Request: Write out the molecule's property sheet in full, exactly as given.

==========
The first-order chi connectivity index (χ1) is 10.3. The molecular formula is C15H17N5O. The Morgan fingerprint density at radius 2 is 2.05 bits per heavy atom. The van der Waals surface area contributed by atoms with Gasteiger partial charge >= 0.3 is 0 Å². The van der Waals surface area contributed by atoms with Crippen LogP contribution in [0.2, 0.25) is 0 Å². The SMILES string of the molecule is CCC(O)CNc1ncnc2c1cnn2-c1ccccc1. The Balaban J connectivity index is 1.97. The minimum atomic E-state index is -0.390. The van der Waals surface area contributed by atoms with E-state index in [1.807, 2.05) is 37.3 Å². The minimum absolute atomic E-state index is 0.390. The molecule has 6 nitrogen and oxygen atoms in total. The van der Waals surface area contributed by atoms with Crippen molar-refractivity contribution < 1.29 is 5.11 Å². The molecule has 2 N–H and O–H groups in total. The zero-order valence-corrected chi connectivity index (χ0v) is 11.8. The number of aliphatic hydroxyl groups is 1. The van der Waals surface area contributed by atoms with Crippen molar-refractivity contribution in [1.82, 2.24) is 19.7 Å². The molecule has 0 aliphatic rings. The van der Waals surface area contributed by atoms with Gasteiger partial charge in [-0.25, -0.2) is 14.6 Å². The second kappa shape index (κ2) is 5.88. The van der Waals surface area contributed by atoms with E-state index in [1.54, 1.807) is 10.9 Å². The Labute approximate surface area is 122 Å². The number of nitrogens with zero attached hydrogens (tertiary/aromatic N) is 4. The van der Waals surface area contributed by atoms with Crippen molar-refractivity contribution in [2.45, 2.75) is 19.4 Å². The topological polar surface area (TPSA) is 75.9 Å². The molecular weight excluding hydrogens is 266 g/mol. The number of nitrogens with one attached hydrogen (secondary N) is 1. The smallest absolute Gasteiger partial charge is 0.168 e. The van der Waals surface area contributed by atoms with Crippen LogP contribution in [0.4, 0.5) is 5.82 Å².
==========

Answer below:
The first-order chi connectivity index (χ1) is 10.3. The molecular formula is C15H17N5O. The Morgan fingerprint density at radius 2 is 2.05 bits per heavy atom. The van der Waals surface area contributed by atoms with Gasteiger partial charge >= 0.3 is 0 Å². The van der Waals surface area contributed by atoms with Crippen LogP contribution in [0.2, 0.25) is 0 Å². The SMILES string of the molecule is CCC(O)CNc1ncnc2c1cnn2-c1ccccc1. The Balaban J connectivity index is 1.97. The minimum atomic E-state index is -0.390. The van der Waals surface area contributed by atoms with E-state index in [1.807, 2.05) is 37.3 Å². The minimum absolute atomic E-state index is 0.390. The molecule has 6 nitrogen and oxygen atoms in total. The van der Waals surface area contributed by atoms with Crippen molar-refractivity contribution < 1.29 is 5.11 Å². The molecule has 2 N–H and O–H groups in total. The zero-order valence-corrected chi connectivity index (χ0v) is 11.8. The number of aliphatic hydroxyl groups is 1. The van der Waals surface area contributed by atoms with Crippen molar-refractivity contribution in [1.82, 2.24) is 19.7 Å². The molecule has 0 aliphatic rings. The van der Waals surface area contributed by atoms with Gasteiger partial charge in [-0.25, -0.2) is 14.6 Å². The second kappa shape index (κ2) is 5.88. The van der Waals surface area contributed by atoms with E-state index in [1.54, 1.807) is 10.9 Å². The Labute approximate surface area is 122 Å². The number of nitrogens with zero attached hydrogens (tertiary/aromatic N) is 4. The van der Waals surface area contributed by atoms with Crippen molar-refractivity contribution in [2.45, 2.75) is 19.4 Å². The topological polar surface area (TPSA) is 75.9 Å². The molecular weight excluding hydrogens is 266 g/mol. The number of nitrogens with one attached hydrogen (secondary N) is 1. The smallest absolute Gasteiger partial charge is 0.168 e. The van der Waals surface area contributed by atoms with Crippen LogP contribution in [0.4, 0.5) is 5.82 Å².